A group of security professionals launched this week what they hope will become the eBay of security research.
The Swiss-registered company, WSLabi, boasts that its online portal will allow researchers to sell vulnerabilities they have discovered to software companies and other interested parties through an open market. WSLabi plans to verify the identities and claims of both the buyer and seller. Already, four software flaws -- including a Linux memory leak and a flaw in Yahoo! Messenger 8.1 -- are listed on the site and more than 200 people have registered, according to the firm.
The security professionals launched the service to allow researchers to get a fair price for their discoveries and prevent exploits from being sold to cybercriminals, said CEO Herman Zampariolo.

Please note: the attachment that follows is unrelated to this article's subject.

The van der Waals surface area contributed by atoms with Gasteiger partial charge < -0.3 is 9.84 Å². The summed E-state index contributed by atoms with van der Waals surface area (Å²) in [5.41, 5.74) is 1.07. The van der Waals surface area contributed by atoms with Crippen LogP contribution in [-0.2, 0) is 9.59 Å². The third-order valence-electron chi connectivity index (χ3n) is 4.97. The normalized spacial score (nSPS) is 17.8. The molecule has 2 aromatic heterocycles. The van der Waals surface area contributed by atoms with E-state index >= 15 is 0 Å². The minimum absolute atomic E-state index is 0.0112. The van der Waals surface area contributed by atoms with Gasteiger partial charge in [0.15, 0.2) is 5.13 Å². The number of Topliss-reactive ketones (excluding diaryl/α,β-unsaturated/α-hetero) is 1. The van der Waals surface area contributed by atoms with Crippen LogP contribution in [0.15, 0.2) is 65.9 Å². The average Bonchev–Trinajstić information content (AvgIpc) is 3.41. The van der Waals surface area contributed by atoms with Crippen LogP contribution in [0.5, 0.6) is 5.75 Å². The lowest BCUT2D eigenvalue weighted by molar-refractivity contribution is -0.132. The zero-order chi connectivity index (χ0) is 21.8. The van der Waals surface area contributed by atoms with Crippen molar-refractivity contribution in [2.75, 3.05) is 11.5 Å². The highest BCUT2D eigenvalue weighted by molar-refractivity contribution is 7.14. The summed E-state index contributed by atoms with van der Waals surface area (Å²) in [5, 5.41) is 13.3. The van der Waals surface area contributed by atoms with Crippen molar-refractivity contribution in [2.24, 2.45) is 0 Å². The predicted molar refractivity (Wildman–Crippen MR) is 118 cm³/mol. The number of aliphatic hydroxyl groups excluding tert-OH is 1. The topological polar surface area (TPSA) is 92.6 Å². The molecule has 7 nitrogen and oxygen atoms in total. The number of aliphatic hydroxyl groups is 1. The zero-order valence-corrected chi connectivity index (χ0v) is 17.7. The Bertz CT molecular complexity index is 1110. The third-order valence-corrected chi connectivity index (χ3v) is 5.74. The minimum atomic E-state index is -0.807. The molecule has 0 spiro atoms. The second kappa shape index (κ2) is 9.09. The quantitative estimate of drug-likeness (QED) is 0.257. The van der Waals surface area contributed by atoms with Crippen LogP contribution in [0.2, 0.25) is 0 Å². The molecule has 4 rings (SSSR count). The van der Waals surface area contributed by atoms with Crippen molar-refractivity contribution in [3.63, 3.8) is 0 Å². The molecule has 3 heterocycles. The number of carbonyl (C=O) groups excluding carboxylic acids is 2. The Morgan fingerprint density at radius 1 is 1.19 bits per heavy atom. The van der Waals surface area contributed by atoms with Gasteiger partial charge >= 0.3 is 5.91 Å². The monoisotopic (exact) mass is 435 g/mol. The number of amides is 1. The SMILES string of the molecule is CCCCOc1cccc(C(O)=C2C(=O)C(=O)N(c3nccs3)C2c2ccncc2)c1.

"Different security companies, such as iDefense and TippingPoint, are already acting as intermediaries," Zampariolo told SecurityFocus in an interview on Friday. "The only difference is the business model."
The sale of vulnerabilities has been a contentious topic, which has received legitimacy only in the past two years due to flaw bounty programs such as TippingPoint's Zero-Day Initiative (ZDI) and iDefense's Vulnerability Contributor Program (VCP). While security researchers have seen some large payoffs from selling vulnerability information to government agencies, for the most part, the closed market for security research favors the buyers. TippingPoint and iDefense typically pay anywhere from $1,000 to $15,000 for vulnerability information, such as the recent QuickTime vulnerability used at the CanSecWest Conference to win the Own to Pwn MacBook contest.
The team behind WSLabi includes CTO Giacomo Paoni, a former information-technology consultant, and Strategic Director Roberto Preatoni, better known as the founder of defacement database and security site Zone-h.org.
Posted by: Robert Lemos